These tunes are getting easier for me to do now, I mean to play the sort of ripples of feeling the same way through each time with the two A and B parts because in the past as a Metronome Maniac I didn’t have to worry about tempo change. Oh and I think it has to be felt as a complete tune from the beginning, not separate parts (no that’s complicated). And for the moment I’m only doing tempo changes. The other accent techniques for expressing what I already feel, but is hidden, as well as more blues notes will have to be learned later, in the Spring, well some time (hopefully). I will have to list them, and then consciously add them. I’m basically trying to go from robot to human being.

    Then the other advice is from a Hollywood Film director, may have been (the great) Clint Eastwood or on the other hand one of the Italians, cant remember.
    He said, ‘Don’t do anything in Post-Production’!

    Thanks CC, I’d been playing ‘Summertime’ just beforehand!
    -on guitar in Em, it’s the cool G, C7,B7, Am movement.
  17. John Kelly
    John Kelly
    Simon, after what you say about your long playing sessions and your neighbours, I'd be having my food tasted before I ate anything!
    Your wee clip above of the Pain Perdue is maybe the ideal gift for them (put on a USB stick and gift-wrapped for Christmas) - a short and silent clip they can enjoy when you start practising again.
  18. Simon DS
    Simon DS
    Ha, ha, I havenít got any likes for my food vid yet. On the contrary, Iíve lost 2 subscribers!
    -hmmmm, forget practicing mandolin, I think Iím going to go back to the kitchen.
    ooops, lost another 3 subscribers.

    Love you guys!
  19. Simon DS
    Simon DS
    [Just realised that this post should be in the L’inconnu de Limoise thread, so instead of deleting this I copied it to the other thread, here]

    Here’s the ukulele improved version:

    And here’s one of my ‘lift’ secrets.
    I like to call this one ‘Play a hornpipe rhythm like John Carty in a couple of hours’
    -it works!

    Pick pattern DU, DU, DU etc and you can set YT time button to X1.5

  20. Bertram Henze
    Bertram Henze
    Simon, I'm with John re the pain perdu - it might be a Voodoo-style preview about what they will do to you next time...
  21. Simon DS
    Simon DS
    I can’t stop myself Bertram, when someone’s nice to me I forget what they were like yesterday, completely forgotten!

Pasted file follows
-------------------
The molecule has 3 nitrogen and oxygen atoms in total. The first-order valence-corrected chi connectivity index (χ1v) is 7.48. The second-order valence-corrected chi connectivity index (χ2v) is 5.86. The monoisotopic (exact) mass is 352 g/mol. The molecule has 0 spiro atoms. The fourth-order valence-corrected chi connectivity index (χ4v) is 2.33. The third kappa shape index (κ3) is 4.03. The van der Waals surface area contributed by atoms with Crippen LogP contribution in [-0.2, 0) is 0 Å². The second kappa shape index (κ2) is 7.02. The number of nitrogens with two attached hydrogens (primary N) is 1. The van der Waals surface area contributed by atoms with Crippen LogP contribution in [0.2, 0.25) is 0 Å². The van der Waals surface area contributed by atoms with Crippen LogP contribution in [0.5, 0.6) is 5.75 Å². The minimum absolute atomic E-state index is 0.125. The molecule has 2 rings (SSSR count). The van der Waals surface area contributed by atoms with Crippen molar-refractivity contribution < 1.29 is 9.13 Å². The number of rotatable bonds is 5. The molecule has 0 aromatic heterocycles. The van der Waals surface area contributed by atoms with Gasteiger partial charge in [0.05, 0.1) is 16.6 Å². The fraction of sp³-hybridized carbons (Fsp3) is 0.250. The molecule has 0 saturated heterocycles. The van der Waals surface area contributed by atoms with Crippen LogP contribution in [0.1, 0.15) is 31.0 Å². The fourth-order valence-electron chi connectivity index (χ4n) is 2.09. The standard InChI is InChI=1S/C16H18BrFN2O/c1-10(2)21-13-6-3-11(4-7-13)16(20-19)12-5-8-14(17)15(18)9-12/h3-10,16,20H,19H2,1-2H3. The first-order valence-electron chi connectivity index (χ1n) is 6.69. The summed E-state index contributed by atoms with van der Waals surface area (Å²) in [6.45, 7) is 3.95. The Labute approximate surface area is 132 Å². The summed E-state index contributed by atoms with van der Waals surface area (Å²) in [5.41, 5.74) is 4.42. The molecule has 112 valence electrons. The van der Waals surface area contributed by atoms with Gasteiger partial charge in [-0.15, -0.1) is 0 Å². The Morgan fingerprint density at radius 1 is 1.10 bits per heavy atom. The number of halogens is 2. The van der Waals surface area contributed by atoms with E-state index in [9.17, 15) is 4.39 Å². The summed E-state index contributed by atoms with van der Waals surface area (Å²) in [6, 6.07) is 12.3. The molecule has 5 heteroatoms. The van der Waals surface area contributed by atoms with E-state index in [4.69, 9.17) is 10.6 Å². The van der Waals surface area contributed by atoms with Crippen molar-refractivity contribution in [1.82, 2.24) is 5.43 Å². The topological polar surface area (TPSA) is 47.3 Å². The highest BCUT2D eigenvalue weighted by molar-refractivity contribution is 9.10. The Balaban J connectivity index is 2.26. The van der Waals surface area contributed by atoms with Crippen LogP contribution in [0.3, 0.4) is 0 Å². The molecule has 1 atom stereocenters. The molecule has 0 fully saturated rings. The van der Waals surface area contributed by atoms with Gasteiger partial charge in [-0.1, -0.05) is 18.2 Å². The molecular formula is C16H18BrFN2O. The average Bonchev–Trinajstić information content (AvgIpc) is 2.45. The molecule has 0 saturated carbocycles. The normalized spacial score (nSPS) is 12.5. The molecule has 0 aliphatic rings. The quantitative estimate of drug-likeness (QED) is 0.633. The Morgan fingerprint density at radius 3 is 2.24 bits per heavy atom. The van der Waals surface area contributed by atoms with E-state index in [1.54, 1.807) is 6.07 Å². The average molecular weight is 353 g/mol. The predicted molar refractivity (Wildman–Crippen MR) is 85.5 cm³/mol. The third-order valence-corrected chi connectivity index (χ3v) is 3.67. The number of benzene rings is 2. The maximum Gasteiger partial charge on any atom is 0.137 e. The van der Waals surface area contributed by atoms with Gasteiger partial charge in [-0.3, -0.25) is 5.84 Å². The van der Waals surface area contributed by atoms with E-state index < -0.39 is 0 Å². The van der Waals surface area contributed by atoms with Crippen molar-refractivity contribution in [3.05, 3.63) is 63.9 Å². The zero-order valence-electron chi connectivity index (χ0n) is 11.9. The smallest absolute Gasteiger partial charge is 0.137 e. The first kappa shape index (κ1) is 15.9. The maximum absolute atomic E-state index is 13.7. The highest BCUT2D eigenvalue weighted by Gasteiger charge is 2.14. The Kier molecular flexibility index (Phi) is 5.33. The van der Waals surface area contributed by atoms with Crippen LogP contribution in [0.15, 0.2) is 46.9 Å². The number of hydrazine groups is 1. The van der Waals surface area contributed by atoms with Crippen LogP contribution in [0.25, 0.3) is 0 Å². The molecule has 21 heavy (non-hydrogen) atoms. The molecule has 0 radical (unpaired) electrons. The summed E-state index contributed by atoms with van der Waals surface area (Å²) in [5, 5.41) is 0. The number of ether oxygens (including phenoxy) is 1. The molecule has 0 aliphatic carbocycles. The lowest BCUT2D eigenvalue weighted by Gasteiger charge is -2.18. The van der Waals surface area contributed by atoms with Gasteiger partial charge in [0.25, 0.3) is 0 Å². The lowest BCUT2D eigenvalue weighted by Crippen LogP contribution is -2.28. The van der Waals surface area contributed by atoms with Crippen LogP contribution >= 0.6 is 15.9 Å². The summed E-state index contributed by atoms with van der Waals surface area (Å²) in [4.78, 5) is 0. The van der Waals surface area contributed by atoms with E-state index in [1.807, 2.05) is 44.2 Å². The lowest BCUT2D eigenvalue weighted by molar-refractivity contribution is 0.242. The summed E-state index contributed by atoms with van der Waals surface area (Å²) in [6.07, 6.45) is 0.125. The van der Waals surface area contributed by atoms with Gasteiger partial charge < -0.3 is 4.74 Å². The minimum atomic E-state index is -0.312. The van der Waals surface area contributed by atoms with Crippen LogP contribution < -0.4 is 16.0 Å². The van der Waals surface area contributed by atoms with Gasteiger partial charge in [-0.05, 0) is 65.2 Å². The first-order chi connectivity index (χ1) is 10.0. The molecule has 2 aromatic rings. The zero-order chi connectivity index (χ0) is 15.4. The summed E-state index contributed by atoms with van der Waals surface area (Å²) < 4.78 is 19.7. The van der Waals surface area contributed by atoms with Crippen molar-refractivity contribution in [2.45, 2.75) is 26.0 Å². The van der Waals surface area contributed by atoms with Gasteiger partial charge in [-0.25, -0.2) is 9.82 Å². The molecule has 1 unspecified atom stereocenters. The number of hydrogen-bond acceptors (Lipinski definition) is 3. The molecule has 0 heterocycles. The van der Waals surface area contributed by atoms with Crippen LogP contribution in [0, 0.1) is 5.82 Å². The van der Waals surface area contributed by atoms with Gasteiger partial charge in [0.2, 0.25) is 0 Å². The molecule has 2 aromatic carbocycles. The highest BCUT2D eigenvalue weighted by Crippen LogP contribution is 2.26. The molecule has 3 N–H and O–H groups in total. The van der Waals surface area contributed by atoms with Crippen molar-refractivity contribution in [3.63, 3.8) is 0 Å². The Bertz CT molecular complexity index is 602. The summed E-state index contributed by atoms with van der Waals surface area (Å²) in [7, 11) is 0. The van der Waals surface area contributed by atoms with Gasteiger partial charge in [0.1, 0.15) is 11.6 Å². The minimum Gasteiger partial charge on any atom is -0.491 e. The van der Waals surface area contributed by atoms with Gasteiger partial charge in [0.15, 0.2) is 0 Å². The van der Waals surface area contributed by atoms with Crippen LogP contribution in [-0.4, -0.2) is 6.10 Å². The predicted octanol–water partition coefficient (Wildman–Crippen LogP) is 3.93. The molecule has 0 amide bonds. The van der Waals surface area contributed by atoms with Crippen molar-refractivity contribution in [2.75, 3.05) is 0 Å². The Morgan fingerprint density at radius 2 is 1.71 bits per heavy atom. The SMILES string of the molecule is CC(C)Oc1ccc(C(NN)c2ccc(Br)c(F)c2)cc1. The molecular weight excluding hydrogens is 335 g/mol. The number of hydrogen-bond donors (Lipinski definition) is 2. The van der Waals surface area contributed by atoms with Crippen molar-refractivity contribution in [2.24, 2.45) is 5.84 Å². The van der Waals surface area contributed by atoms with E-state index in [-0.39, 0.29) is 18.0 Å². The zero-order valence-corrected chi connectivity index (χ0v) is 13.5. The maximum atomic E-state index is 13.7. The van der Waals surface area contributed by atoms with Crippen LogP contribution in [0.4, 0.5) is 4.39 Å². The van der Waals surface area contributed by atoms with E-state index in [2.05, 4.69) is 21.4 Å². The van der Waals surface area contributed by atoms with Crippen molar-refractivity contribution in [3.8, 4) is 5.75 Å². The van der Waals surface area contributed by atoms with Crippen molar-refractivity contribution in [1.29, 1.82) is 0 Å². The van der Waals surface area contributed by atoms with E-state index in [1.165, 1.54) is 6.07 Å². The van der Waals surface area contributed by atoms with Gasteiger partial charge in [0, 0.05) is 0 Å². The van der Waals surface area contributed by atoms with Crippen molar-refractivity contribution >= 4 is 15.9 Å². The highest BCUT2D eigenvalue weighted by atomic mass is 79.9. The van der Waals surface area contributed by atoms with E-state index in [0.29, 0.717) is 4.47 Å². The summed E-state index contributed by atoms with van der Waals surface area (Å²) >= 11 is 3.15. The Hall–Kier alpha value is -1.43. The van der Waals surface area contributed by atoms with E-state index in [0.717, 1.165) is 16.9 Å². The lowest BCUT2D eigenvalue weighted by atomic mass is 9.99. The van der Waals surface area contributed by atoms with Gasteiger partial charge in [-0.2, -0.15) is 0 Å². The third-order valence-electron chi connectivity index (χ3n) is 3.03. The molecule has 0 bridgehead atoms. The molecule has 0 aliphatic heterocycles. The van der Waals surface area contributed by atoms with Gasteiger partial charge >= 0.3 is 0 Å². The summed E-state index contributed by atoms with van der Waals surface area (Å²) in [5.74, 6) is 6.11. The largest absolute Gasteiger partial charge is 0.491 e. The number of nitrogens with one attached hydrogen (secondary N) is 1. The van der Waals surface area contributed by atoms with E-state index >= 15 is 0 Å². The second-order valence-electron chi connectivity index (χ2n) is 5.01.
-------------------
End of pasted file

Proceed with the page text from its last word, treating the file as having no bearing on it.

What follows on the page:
22. John Kelly
    John Kelly
    Simon, your new posting on YT has a better balance of octave to uke, I would say.
  23. gortnamona
    lovely playing as usual Simon
  24. Michael Romkey
    Michael Romkey
    My original '09 version of this appears to have vaporized, which is probably a good thing. This is on a '24 Gibson oval I've been looking for excuses to play.

    I learned this tune a long time ago from Robin Williamson of the Incredible String Band. He has an excellent book of fiddle tunes. Even the intro is tasty. Sample:

    "I hitched back to Edinburgh in the spring. ... The pickings were slim, and I was getting thinner. One day, when the winter was making itself felt, I was standing on a particularly windy corner when I pricked up my ears to the sound of bagpipes. A little further on were a couple of tinker pipers sitting on some steps, with their hats on the pavement, huffing and puffing and skirling away at some reel tunes. I could see that they were fatter than me and drunk to boot. It struck me then that I'd never need to starve if I could learn to play jigs and reels."

    I've always taken that bit of wisdom to heart and it has stood me in good stead.

  25. Frithjof
    This fine instrument should be played regularly. This lady has a nice, unique tone. Your playing suits her and vice versa.
  26. John Kelly
    John Kelly
    Very fine delivery, Mike. I love those cascading triplet runs.
  27. Simon DS
    Simon DS
    Now that is some fancy lady, SeŮor.
    I like!
    Great playing too.
  28. Gelsenbury
    Simon and Mike, you have just proven that we need more hornpipes around here. Great playing from both of you.